Posted by Barry Silverstein on August 19, 2010 01:15 PM
Consumer brand powerhouse Procter & Gamble is out to conquer the world.
The company is ramping up an aggressive international expansion strategy, a necessity if it hopes to continue to grow. Traditionally focused on U.S. and Europe, P&G is now setting its sites on the rest of the world as sales sag in its stronghold territories.
One of the main reasons for the soft market has been the changing spending habits of consumers, who've become more frugal and cost-conscious during the recession. According to the Wall Street Journal, nearly two-thirds of U.S. consumers replaced at least one food, beverage, or household product with a cheaper substitute.
As a result, many of P&G's traditionally profitable brands — including Charmin, Crest, Gillette, Mr. Clean, and Tide — might have been bumped by generic brands. The impact on P&G's bottom line was significant. A year ago, the company suffered the first drop in annual sales since 2001.
While P&G tried to combat the consumer rebellion by slashing some prices and producing cheaper versions of its own brands, it hasn't always worked. The company came out with lower priced Charmin Basic and Bounty Basic, which seemed to win over some consumers. But P&G discontinued Tide Basic, probably because it undermined the other products in the Tide line.
For its Duracell brand batteries, P&G has engaged in a price war with competitor Energizer to regain market share that it was losing. Energizer "blamed competitor price cuts for hurting the value of the entire battery business," according to the Journal.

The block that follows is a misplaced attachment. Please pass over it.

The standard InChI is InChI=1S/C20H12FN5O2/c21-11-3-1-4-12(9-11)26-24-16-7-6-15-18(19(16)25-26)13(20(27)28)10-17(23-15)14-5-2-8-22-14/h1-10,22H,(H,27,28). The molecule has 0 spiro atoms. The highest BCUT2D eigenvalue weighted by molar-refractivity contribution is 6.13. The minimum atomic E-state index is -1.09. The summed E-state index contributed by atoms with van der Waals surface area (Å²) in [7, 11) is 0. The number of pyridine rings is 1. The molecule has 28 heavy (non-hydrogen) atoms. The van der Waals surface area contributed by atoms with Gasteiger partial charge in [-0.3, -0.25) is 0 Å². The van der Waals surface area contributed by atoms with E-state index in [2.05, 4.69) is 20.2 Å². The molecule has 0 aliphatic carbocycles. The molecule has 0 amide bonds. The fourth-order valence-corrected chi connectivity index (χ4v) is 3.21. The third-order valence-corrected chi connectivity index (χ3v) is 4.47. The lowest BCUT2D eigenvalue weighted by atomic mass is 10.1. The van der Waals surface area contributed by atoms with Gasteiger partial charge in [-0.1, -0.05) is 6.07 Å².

Now P&G is looking to beef up its sales in developing countries. The problem is, with the company's concentration on the U.S. and Europe, P&G has to make up a lot of ground elsewhere.
In Brazil, for example, a country in which people "take more showers, use more hair conditioner and brush their teeth more often" than consumers in other countries, P&G's products are a natural fit — yet the company has badly lagged behind competitors Colgate and Unilever. P&G's strategy there is to introduce new products in several categories simultaneously, leveraging its promotional dollars by doing joint marketing campaigns. It's a different way of doing business for P&G — usually, it markets each brand separately.
For its part, Colgate doesn't seem concerned. Franck Moison, COO of emerging markets at Colgate, told attendees at an investor conference, "I don't quite understand why people are moving into a battle that they have very little chance to win."
But to generate interest in its brands, grow in new geographic areas, and boost profits, that's just what P&G may need to do.